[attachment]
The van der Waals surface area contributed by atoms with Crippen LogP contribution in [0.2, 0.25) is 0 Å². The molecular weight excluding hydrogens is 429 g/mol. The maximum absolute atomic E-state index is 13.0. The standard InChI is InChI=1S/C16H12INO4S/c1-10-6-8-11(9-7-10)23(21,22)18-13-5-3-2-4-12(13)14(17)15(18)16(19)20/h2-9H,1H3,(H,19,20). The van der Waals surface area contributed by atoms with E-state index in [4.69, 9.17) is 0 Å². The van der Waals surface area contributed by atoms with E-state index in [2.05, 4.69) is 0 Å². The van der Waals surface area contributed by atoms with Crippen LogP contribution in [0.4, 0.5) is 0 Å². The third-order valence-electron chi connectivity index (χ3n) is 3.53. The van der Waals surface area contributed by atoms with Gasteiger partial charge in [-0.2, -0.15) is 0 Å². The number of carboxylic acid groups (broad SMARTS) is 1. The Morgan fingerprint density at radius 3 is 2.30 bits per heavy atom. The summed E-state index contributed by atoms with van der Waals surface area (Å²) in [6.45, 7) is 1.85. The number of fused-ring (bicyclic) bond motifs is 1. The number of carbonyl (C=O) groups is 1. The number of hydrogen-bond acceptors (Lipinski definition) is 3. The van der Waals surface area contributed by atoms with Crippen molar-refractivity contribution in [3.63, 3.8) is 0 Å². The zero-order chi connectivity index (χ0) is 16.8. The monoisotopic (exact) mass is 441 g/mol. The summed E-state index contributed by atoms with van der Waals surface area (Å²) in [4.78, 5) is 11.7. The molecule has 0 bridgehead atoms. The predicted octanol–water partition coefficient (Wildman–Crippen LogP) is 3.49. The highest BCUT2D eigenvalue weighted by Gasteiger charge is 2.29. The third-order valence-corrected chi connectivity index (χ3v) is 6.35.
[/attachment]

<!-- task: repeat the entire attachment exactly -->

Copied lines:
The van der Waals surface area contributed by atoms with Crippen LogP contribution in [0.2, 0.25) is 0 Å². The molecular weight excluding hydrogens is 429 g/mol. The maximum absolute atomic E-state index is 13.0. The standard InChI is InChI=1S/C16H12INO4S/c1-10-6-8-11(9-7-10)23(21,22)18-13-5-3-2-4-12(13)14(17)15(18)16(19)20/h2-9H,1H3,(H,19,20). The van der Waals surface area contributed by atoms with E-state index in [4.69, 9.17) is 0 Å². The van der Waals surface area contributed by atoms with E-state index in [2.05, 4.69) is 0 Å². The van der Waals surface area contributed by atoms with Crippen LogP contribution in [0.4, 0.5) is 0 Å². The third-order valence-electron chi connectivity index (χ3n) is 3.53. The van der Waals surface area contributed by atoms with Gasteiger partial charge in [-0.2, -0.15) is 0 Å². The number of carboxylic acid groups (broad SMARTS) is 1. The Morgan fingerprint density at radius 3 is 2.30 bits per heavy atom. The summed E-state index contributed by atoms with van der Waals surface area (Å²) in [6.45, 7) is 1.85. The number of fused-ring (bicyclic) bond motifs is 1. The number of carbonyl (C=O) groups is 1. The number of hydrogen-bond acceptors (Lipinski definition) is 3. The van der Waals surface area contributed by atoms with Crippen molar-refractivity contribution in [3.63, 3.8) is 0 Å². The zero-order chi connectivity index (χ0) is 16.8. The monoisotopic (exact) mass is 441 g/mol. The summed E-state index contributed by atoms with van der Waals surface area (Å²) in [4.78, 5) is 11.7. The molecule has 0 bridgehead atoms. The predicted octanol–water partition coefficient (Wildman–Crippen LogP) is 3.49. The highest BCUT2D eigenvalue weighted by Gasteiger charge is 2.29. The third-order valence-corrected chi connectivity index (χ3v) is 6.35.